Marissa Moss, beloved for her Amelia’s Notebook series, has created a new heroine: Talia, a math lover. It’s the first year of middle school and Talia is finding it hard to fit in, especially after her friend Dash tells her they can’t talk in front of other kids. Stung by his rejection and the cold shoulder she gets at the all-male math club, Talia forms an all-girl math club. With engaging illustrations, Talia’s Codebook offers tips on acclimating to the complexities of middle school and tackles gender stereotypes.
How to Survive History: How to Outrun a Tyrannosaurus, Escape Pompeii, Get Off the Titanic, and Survive the Rest of History’s Deadliest Catastrophes
By Cody Cassidy (San Francisco)
Penguin Books, June 13, 2023
The world is a scary place. But be reassured. In How to Survive History, Cody Cassidy uses hindsight and modern science to tell people how they might have survived a range of historical threats, such as being eaten by a T. Rex, the sinking of the Titanic, not starving with the Donner Party, and how one might escape the ravages of the Black Plague.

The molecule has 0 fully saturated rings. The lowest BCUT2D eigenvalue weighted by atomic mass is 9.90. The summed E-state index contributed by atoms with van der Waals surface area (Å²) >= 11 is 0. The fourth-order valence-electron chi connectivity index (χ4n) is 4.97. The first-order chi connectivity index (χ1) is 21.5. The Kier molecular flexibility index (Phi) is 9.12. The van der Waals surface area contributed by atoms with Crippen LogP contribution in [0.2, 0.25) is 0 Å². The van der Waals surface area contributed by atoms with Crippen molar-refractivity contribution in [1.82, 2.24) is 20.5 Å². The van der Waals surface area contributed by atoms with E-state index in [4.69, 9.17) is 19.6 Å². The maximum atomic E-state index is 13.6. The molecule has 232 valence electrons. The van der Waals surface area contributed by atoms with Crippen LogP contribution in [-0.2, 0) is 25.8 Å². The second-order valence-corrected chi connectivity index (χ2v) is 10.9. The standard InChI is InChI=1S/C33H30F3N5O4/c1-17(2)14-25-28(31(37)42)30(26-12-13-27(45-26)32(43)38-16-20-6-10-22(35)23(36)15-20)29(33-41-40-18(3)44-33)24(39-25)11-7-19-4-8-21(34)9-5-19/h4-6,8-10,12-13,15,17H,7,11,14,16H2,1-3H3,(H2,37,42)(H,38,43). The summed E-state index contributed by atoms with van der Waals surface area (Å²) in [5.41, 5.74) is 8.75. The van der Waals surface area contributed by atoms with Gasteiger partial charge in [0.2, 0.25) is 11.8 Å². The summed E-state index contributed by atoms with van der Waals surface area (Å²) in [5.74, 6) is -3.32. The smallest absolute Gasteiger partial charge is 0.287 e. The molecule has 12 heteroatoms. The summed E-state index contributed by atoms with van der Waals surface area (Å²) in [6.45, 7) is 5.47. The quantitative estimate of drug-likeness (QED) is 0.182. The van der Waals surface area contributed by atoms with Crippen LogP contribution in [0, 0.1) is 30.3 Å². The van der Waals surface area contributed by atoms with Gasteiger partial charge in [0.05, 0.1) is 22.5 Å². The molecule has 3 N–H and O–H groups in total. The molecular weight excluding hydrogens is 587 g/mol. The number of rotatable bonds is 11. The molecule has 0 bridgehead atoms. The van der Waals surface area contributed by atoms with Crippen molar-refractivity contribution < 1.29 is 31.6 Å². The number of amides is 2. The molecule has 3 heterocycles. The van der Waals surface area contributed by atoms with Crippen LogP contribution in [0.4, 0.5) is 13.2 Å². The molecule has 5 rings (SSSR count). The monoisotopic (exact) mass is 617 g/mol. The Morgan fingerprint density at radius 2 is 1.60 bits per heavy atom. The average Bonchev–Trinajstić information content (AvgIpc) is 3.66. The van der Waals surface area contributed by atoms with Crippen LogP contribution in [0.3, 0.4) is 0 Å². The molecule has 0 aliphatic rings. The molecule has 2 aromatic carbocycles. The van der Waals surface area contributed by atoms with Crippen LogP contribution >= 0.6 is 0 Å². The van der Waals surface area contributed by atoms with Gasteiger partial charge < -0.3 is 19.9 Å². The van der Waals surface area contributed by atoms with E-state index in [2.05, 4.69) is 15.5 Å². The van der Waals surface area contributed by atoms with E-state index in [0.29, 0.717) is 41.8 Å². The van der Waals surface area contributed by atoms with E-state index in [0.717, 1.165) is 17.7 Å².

Family Style: Memories of an American from Vietnam
By Thien Pham (Oakland)
First Second June 20, 2023
Thien Pham and his family fled Vietnam by sea and ended up at a refugee camp in Thailand before resettling in California. In this young adult graphic memoir, Thien traces his family’s struggle to belong through the memory of food. He remembers being on a boat and eating a rice ball with fish inside; being picked up by a Scandinavian ship and being fed watermelon and grilled squid, hunting for crabs at the refugee camp, and how potato chips became his favorite, yet elusive, indulgence. The larger story of the graphic memoir is Thien Pham’s search for the American Dream.
Yenebi’s Drive to School
By Sendy Santamaria (Oakland)
Chronicle Books, June 27, 2023
As an American growing up in Mexico, Sendy Santamaria had an unusual commute to school. She made a two-hour trek each day from her home in Tijuana, past tamale vendors and immigration lines at the U.S. border, to get to class in San Diego. In her debut book, Yenebi’s Drive to School, which she wrote and illustrated, Santamaria tells the story of a young girl’s unusual trip to school.